The contest for “The Most Influential Male Student” ended Friday in The Famuan office as the staff tallied the votes.
After much deliberation, the staff selected Torey Alston, 20, a junior business administration student from Fort Lauderdale, as the paper’s “Most Influential Male Student” on the campus of Florida A&M University.
Alston was selected based on the content of his nomination forms, the extent of his on-campus and off-campus involvement and his initiatives to improve student life on-campus.
Although many supporters swarmed the newsroom with nominations for Alston, he said he was not aware of the contest for a couple of days.
In an interview, he opened with “Yes, I consider myself to have a positive influence.”
Alston later quoted Woodrow Wilson with, “A man is not as big as his belief in himself; he is as big as the number of persons who believe in him.” He said he thinks he was nominated because of his civic and community involvement.
“Black men are a rarity,” Alston said.
When asked what separates him from other men on the campus, Alston answered, “I am God-fearing, focused, long termed, and I have an excellent prospective.”
Alston later replied there are many dynamic men on the campus of FAMU, and he felt good about receiving the recognition.
One of his supporters agreed.
“I feel it’s well deserved,” said Imani Jackson, chairwoman of the Senate Auditing Committee, in which Alston is a committee member. Jackson, 19, is a junior business administration student from Chicago.
Alston is involved in a host of extra-curricular activities and organizations. For example, he is a junior class senator, president of the Student National Alumni Association, a member of the NAACP Tallahassee Branch, a board member for the Florida Youth Action Council, and a member of the Alpha Xi chapter of Kappa Alpha Psi Fraternity Inc. where he currently serves as the “Keeper of Records.”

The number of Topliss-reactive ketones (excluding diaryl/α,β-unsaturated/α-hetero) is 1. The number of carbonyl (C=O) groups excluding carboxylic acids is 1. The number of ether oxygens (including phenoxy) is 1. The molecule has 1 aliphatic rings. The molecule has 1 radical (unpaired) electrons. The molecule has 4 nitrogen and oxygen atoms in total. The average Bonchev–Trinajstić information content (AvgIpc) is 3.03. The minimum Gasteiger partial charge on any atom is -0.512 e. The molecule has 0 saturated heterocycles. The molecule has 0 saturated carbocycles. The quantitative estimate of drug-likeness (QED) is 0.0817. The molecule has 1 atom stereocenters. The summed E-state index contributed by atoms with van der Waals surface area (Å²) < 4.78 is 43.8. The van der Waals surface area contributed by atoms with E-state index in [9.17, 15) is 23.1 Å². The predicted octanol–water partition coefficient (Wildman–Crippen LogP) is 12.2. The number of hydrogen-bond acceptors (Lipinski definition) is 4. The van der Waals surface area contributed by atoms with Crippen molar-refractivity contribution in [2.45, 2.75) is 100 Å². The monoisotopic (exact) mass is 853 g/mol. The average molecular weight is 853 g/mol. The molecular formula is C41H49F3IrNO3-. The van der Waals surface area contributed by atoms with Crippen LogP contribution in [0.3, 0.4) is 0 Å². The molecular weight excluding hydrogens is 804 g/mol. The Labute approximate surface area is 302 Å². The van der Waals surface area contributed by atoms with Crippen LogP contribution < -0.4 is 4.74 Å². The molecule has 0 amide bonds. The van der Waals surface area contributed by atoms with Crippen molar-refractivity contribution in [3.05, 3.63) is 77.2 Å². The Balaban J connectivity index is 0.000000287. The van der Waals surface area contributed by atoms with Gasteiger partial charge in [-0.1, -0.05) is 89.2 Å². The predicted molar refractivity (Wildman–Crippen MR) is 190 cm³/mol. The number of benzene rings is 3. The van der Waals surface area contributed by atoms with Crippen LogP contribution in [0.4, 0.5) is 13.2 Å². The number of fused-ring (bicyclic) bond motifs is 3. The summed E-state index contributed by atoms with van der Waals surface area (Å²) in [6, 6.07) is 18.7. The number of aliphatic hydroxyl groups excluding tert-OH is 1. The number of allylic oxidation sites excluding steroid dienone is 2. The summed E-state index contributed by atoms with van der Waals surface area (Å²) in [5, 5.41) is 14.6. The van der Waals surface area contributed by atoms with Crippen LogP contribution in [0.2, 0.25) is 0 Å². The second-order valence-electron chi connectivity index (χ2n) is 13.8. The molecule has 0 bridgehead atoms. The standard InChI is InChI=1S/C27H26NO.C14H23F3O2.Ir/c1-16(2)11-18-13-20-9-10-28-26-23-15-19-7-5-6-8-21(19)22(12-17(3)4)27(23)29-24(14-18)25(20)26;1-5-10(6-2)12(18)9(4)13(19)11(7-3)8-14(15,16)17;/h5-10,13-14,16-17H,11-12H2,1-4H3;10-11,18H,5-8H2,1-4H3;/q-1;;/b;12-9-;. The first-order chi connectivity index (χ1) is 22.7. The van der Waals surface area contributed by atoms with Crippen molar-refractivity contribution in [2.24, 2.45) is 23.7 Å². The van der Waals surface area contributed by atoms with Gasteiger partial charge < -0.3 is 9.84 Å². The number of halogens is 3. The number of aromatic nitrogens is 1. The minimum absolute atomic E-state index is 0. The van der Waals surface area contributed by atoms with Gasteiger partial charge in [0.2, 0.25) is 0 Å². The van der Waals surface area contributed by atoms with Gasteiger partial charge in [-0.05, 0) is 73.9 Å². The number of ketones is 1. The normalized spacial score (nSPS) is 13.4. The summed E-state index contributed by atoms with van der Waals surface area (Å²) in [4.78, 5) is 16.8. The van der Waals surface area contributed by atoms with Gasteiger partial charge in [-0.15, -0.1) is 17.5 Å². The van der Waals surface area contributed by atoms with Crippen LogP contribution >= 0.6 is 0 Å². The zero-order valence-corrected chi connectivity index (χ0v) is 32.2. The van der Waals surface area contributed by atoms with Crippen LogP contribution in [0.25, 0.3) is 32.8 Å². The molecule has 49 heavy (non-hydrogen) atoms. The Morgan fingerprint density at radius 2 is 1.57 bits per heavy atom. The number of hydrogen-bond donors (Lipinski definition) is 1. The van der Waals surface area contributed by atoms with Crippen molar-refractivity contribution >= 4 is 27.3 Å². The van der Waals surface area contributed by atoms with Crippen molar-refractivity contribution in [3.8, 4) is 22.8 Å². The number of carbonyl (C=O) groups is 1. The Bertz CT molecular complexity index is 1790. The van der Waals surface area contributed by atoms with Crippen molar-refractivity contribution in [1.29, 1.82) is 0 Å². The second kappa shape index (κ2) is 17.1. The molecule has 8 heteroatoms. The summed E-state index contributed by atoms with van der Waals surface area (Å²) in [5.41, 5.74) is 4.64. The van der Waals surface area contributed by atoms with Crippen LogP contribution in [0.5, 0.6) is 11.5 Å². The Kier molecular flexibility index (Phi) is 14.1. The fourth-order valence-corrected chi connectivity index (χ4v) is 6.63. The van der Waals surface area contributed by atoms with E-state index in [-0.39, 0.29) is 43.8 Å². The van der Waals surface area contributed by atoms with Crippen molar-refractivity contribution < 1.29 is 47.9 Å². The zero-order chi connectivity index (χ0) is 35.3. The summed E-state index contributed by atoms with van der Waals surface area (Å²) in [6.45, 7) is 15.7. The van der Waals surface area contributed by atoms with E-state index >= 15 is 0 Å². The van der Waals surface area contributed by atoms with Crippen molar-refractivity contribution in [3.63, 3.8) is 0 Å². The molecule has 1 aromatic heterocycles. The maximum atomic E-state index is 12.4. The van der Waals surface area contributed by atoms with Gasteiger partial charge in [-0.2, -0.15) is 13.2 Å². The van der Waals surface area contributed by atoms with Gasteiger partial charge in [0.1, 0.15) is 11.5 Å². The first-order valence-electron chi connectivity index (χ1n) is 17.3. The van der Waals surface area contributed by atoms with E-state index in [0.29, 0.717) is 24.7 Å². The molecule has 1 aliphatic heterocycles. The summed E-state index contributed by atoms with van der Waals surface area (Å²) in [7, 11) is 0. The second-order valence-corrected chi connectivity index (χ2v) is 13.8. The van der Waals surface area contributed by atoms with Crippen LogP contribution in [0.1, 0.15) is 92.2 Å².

Alston said he has a weed-and-seed philosophy. “Always focus on the positive to weed out the negative,” Alston said.
Alston said he would apply this philosophy to motivating students interested in attending FAMU who may be discouraged by the negative remarks that are expressed by students. He said he would change their minds about the University by basically focusing on the more positive aspects.
He noted the world-renowned Marching “100,” the fact that the University graduates the most black teachers and Doctorate of Pharmacy students, it was 1998’s Time/The Princeton Review’s College of the Year, and the Greek life on campus.
Jo’Vion Greer, 20, a business and accounting student from Saginaw, Mich., said Alston is personable, a leader, a motivator, passionate about the well-being of FAMU, focused and driven.
“The focus is there, and he has the drive to accomplish the goal,” Greer said.
Greer said he knew Alston because he was his freshman class president, and they currently serve in SGA together.
According to a press release from Volunteer Florida, the Governor’s Commission on Volunteerism and Community Service wrote about the many service programs Alston is involved in.
“With Torey’s previous experiences of serving the community and his commitment to volunteerism, he is sure to be an asset to the Council,” said Jackie Lautenberger, Youth Commissioner for Volunteer Florida.
Alston said he would like to thank all of the students nominating him and believing his path to a better America.
Contact Anthony S. Ray Jr. at email@example.com